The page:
Innovation Meets Sustainability: Solar Hybrid Systems in Remote Construction

Andrew Kindness, CPESC

Figure 1: Solar hybrid generator system installed at project satellite compound.

The extensive use of plant equipment in construction poses challenges to emissions reduction, demanding creative approaches in equipment selection and construction methodology. The Bruce Highway, Cairns Southern Access Corridor (Stage 3), Edmonton to Gordonvale (E2G) project has tackled this challenge by the development and deployment of six solar hybrid systems to replace traditional generators across the project, a first for the state of Queensland, Australia. This setup has led to a 75% reduction in diesel usage and greenhouse gas emissions compared to the use of traditional generators resulting in a substantial cost saving for the project as well as other additional sustainability benefits.

Project Description
The Bruce Highway, Cairns Southern Access Corridor, (Stage 3) Edmonton to Gordonvale Project (E2G) is a road and rail project just south of Cairns in far-north Queensland. Located in a rural area, most of the site is located within former agricultural land and
is spread over a 10.5 km- (6.5 mile-) long and 3.5 km- (2 mile-) wide footprint. The project is a design and construction project with the primary scope involving the duplication of a 10.5 km (6.5 mile) section of the Bruce Highway to create a four-lane highway from Edmonton to Gordonvale. Additional works include the realignment and upgrade of 4.7 km (3 miles) of railway, installation of 11 bridges, construction of a 10km (6 mile) footpath and upgrades of utilities including water, sewer, overhead and underground power and communications.

The large footprint of the project required the deployment of multiple remote compounds to provide efficient crib facilities and shelter to the workforce close to the various work sites across the project during the construction phase. Due to the remote location of these compounds, a grid connection was impractical to provide power and the business-as-usual approach of hooking up a large diesel generator to power each site was originally planned.

The project’s environment and sustainability team saw this as an opportunity to utilise solar off-grid as an alternative for powering these remote compounds while supporting the sustainability targets of the project. The business-as-usual generators operated constantly to provide power to the site compounds, and it was proposed that by deploying a solar hybrid system the project would be able to reduce generator runtime, thereby reducing total carbon emissions and diesel burned.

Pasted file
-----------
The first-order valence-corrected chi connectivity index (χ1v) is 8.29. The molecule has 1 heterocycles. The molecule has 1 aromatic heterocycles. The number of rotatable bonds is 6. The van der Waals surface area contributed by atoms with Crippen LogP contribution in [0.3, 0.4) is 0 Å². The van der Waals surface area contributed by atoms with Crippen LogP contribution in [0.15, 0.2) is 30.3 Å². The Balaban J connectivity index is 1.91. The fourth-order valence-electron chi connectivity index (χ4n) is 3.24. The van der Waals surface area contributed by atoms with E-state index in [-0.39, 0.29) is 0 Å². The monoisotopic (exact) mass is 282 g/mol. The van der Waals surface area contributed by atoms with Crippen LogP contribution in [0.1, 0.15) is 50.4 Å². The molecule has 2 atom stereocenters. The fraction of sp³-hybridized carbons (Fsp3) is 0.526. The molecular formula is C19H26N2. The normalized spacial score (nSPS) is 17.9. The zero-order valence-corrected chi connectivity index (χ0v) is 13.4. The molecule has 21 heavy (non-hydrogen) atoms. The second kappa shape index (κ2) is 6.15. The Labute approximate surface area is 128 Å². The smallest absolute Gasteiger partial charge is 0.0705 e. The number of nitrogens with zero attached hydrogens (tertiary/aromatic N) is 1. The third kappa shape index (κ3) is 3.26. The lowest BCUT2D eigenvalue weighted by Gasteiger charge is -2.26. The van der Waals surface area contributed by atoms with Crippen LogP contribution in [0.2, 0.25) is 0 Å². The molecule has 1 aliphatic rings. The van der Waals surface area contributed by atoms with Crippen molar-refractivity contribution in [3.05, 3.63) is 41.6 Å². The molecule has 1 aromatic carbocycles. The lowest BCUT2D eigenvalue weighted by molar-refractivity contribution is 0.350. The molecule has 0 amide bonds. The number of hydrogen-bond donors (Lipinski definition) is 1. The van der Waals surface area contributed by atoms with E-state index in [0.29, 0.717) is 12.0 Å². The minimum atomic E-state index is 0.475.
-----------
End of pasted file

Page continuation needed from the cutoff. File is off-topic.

A feasibility study was carried out to determine the exact power requirements of each compound and calculate both the running costs and total costs of using a generator for the life of the project.

Figure 2: Solar hybrid generator internals.

State of the Market
A review was undertaken into procuring a solar hybrid system, however, what was available on the market in 2021 had the following issues:

  • Undersized for the load required by a construction compound with no scalability.
  • Only provided single phase power.
  • Ground mount photovoltaic (PV) arrays required skilled labour, materials (such as concrete for footings) and plant to construct.
  • Systems were ad hoc combinations of separate components requiring specialists to be onboarded to deploy.
  • Unable to be easily relocated.
  • Required a significant footprint due to large ground mount PV arrays.
  • Required working at heights and high-risk work permits for installation.
  • Significant cost and lead time.
  • No power redundancy in the event of a system failure.
  • Not secure to tampering or severe weather.

This analysis resulted in a design brief for a custom system. Four suppliers were shortlisted from the initial review and were provided with the following requirements:

  • 100% relocatable.
  • Provide 3-phase power.
  • Fitted in a standard container for security, easy transport, minimal footprint and weather protection.
  • Wiring process similar to a traditional generator setup.
  • Operatable by project staff.
  • Sized to service the off-peak and overnight load completely on PV or battery, with a generator to assist in short peak loads (mealtimes) and/or charge batteries when required.
  • Complete power redundancy.
  • Provide reliable 24-hour power to each site compound.
  • Safe deployment requiring no working at heights, excavations or high-risk works permits.
  • Cost benefit for the project.
  • Modular and scalable for future projects (both larger and smaller).
  • Easily replicable with the ability to deploy multiple systems in a reasonable time frame.

Designing a Solution
Based on the outcome of the feasibility study and associated cost-benefit analysis, the project made the decision to purchase the NQ Solar designed Containerised Solar-Hybrid system.